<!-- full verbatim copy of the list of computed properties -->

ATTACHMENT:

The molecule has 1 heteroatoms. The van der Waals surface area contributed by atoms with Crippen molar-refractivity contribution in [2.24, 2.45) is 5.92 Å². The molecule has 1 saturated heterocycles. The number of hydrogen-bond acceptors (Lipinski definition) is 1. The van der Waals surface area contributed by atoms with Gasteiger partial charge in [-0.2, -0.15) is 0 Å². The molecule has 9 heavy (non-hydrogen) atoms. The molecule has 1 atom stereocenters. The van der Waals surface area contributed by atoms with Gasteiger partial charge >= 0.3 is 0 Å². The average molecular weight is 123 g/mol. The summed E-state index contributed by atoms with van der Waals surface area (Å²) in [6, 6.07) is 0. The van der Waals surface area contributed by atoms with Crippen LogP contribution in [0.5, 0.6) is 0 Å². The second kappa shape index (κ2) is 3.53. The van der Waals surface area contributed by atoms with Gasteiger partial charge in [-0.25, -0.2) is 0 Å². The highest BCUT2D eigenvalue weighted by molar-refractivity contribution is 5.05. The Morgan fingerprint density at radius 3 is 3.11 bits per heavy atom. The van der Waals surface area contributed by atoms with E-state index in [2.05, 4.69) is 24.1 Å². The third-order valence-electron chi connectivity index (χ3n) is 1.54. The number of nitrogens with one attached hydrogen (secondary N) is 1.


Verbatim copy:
The molecule has 1 heteroatoms. The van der Waals surface area contributed by atoms with Crippen molar-refractivity contribution in [2.24, 2.45) is 5.92 Å². The molecule has 1 saturated heterocycles. The number of hydrogen-bond acceptors (Lipinski definition) is 1. The van der Waals surface area contributed by atoms with Gasteiger partial charge in [-0.2, -0.15) is 0 Å². The molecule has 9 heavy (non-hydrogen) atoms. The molecule has 1 atom stereocenters. The van der Waals surface area contributed by atoms with Gasteiger partial charge >= 0.3 is 0 Å². The average molecular weight is 123 g/mol. The summed E-state index contributed by atoms with van der Waals surface area (Å²) in [6, 6.07) is 0. The van der Waals surface area contributed by atoms with Crippen LogP contribution in [0.5, 0.6) is 0 Å². The second kappa shape index (κ2) is 3.53. The van der Waals surface area contributed by atoms with Gasteiger partial charge in [-0.25, -0.2) is 0 Å². The highest BCUT2D eigenvalue weighted by molar-refractivity contribution is 5.05. The Morgan fingerprint density at radius 3 is 3.11 bits per heavy atom. The van der Waals surface area contributed by atoms with E-state index in [2.05, 4.69) is 24.1 Å². The third-order valence-electron chi connectivity index (χ3n) is 1.54. The number of nitrogens with one attached hydrogen (secondary N) is 1.